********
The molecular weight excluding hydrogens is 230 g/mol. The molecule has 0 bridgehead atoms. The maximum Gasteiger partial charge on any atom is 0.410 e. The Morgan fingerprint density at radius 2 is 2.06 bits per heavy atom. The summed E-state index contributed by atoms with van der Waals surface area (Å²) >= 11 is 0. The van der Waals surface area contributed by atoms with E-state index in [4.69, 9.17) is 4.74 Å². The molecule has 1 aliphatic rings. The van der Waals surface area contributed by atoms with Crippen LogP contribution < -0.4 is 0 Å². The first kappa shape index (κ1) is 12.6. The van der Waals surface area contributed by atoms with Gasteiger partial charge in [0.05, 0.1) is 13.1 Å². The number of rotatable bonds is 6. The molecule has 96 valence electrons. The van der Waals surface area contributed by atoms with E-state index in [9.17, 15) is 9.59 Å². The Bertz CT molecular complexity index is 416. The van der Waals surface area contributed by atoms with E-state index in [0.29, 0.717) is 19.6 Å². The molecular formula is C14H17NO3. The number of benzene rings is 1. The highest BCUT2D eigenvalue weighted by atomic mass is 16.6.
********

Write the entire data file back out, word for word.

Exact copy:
The molecular weight excluding hydrogens is 230 g/mol. The molecule has 0 bridgehead atoms. The maximum Gasteiger partial charge on any atom is 0.410 e. The Morgan fingerprint density at radius 2 is 2.06 bits per heavy atom. The summed E-state index contributed by atoms with van der Waals surface area (Å²) >= 11 is 0. The van der Waals surface area contributed by atoms with E-state index in [4.69, 9.17) is 4.74 Å². The molecule has 1 aliphatic rings. The van der Waals surface area contributed by atoms with Crippen LogP contribution < -0.4 is 0 Å². The first kappa shape index (κ1) is 12.6. The van der Waals surface area contributed by atoms with Gasteiger partial charge in [0.05, 0.1) is 13.1 Å². The number of rotatable bonds is 6. The molecule has 96 valence electrons. The van der Waals surface area contributed by atoms with E-state index in [9.17, 15) is 9.59 Å². The Bertz CT molecular complexity index is 416. The van der Waals surface area contributed by atoms with E-state index in [0.29, 0.717) is 19.6 Å². The molecular formula is C14H17NO3. The number of benzene rings is 1. The highest BCUT2D eigenvalue weighted by atomic mass is 16.6.